Setting up Element 1 was very easy, once I set the correct time zone. I was a bit surprised that this was necessary given that GPS is on board. However, once I scrolled down to Pacific Time, everything else, like date format and MPH, was automatically selected. I guess it was time zone based. Anyway, it was quick and easy. He even proactively offered to format the SD card, which needed it.
Beyond that, I had to adjust the g-sensor sensitivity a bit for my Miata with its rather stiff racing suspension. But it is better to be too sensitive than not sensitive enough. The latter may cause incident videos not to be recorded. (Unsaved videos will eventually be overwritten.)
While the Element 1 isn’t the best dash cam I’ve tested in terms of daytime capture quality, it’s above average, but only with the optional $20, 40mm polarizing filter . Detail is decent in dark areas but lost in brighter areas without the optional filter which pretty much solves the latter problem.
The difference is significant enough that I actually consider the Element 1 a $170 dash cam (camera plus filter).
The capture of the day above using the filter shown is quite good. Again, the one below without the filter noticeably blows out the brightest areas, making it difficult to discern detail. There is an exposure setting that can fix some of this, but we’re testing with the defaults. In addition, the reduction in exposure negatively affects the already low night catches.
On the other hand, if our tests are to be believed, you absolutely do not want the filter to be on at night. With this feature, night shots went from the two slightly grainy but colorful and actionable shots shown below, to dull colors with much worse detail, as you’ll see in the third image. Basically, the E1 isn’t a high-end night camera, despite the bold claims on the website.
If you look closely at the image below, you’ll see one of San Francisco’s incredibly optimistic pedestrians striding past moving traffic, expecting everyone to stop for them. Most of the time, it’s the drivers who do it, but “they had the right of way!” is a terrible cape for a tombstone. It’s early evening without the filter. With even minimal light available, the E1 does a passable job of capturing the action.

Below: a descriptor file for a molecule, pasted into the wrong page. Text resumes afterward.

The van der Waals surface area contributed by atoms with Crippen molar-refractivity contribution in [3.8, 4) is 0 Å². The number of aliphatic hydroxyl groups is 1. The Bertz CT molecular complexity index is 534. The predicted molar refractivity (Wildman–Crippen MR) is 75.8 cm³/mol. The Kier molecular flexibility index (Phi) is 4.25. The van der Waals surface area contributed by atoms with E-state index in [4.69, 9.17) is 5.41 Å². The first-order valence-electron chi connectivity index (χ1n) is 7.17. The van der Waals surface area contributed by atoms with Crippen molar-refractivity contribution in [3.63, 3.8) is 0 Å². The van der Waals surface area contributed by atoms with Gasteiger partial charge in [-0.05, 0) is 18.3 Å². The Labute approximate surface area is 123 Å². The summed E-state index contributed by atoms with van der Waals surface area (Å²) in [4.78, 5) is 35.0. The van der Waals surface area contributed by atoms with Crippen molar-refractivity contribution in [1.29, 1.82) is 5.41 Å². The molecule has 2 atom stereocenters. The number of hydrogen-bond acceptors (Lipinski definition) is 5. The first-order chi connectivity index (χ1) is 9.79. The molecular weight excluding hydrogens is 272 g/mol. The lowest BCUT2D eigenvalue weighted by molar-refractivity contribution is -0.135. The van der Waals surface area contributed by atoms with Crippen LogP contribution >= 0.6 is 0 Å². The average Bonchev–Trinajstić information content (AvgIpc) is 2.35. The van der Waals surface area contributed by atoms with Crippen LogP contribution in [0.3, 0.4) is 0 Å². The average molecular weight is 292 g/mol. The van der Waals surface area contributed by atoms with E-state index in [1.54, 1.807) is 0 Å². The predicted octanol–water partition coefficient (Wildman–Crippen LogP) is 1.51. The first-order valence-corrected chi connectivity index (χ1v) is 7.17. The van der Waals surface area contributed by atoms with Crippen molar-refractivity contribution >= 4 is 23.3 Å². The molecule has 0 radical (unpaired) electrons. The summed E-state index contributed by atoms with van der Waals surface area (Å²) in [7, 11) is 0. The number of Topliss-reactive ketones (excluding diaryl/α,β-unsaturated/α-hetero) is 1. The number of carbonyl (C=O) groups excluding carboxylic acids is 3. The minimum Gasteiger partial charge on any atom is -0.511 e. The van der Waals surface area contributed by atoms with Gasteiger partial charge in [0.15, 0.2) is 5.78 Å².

However, the darker (unfiltered) nighttime capture below with the even murkier San Francisco marine layer shows how the captures deteriorate as the light dims.
Below you can see the negative effect of the filter on night shots. It’s only two minutes after the capture above was taken under the same lighting conditions. The only difference is that the filter has been screwed on.
Note that all captures are in 1440p, not the 1944p the camera is actually capable of. We took a few, but there really weren’t any upgrades worth the extra storage space. I should also point out that I am judging by the current standard of video.
Filter on/filter off
The Element 1 has a lot going for it in terms of ease of use, form factor, as well as phone app. But nightly removal of the polarizing filter recommended for daytime use or constant exposure adjustment is not something most users will ever want or forget to do. Clear that Vantrue puzzle, earn another half star. As it stands, only buy for daytime use.